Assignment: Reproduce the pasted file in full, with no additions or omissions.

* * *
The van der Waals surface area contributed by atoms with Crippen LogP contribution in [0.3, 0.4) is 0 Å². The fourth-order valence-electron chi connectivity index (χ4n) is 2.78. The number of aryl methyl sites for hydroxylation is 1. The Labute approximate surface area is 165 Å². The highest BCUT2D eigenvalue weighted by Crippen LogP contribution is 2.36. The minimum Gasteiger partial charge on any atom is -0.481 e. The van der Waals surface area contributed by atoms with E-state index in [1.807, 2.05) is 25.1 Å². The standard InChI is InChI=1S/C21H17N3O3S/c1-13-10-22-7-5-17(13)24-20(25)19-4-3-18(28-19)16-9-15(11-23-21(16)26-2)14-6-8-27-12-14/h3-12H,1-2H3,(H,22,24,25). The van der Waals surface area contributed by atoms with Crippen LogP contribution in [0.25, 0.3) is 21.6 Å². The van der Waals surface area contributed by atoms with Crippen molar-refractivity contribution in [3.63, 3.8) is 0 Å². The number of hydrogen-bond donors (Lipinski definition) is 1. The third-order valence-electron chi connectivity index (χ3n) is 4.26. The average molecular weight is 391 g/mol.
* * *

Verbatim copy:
The van der Waals surface area contributed by atoms with Crippen LogP contribution in [0.3, 0.4) is 0 Å². The fourth-order valence-electron chi connectivity index (χ4n) is 2.78. The number of aryl methyl sites for hydroxylation is 1. The Labute approximate surface area is 165 Å². The highest BCUT2D eigenvalue weighted by Crippen LogP contribution is 2.36. The minimum Gasteiger partial charge on any atom is -0.481 e. The van der Waals surface area contributed by atoms with E-state index in [1.807, 2.05) is 25.1 Å². The standard InChI is InChI=1S/C21H17N3O3S/c1-13-10-22-7-5-17(13)24-20(25)19-4-3-18(28-19)16-9-15(11-23-21(16)26-2)14-6-8-27-12-14/h3-12H,1-2H3,(H,22,24,25). The van der Waals surface area contributed by atoms with Crippen LogP contribution in [0.25, 0.3) is 21.6 Å². The van der Waals surface area contributed by atoms with Crippen molar-refractivity contribution in [3.63, 3.8) is 0 Å². The number of hydrogen-bond donors (Lipinski definition) is 1. The third-order valence-electron chi connectivity index (χ3n) is 4.26. The average molecular weight is 391 g/mol.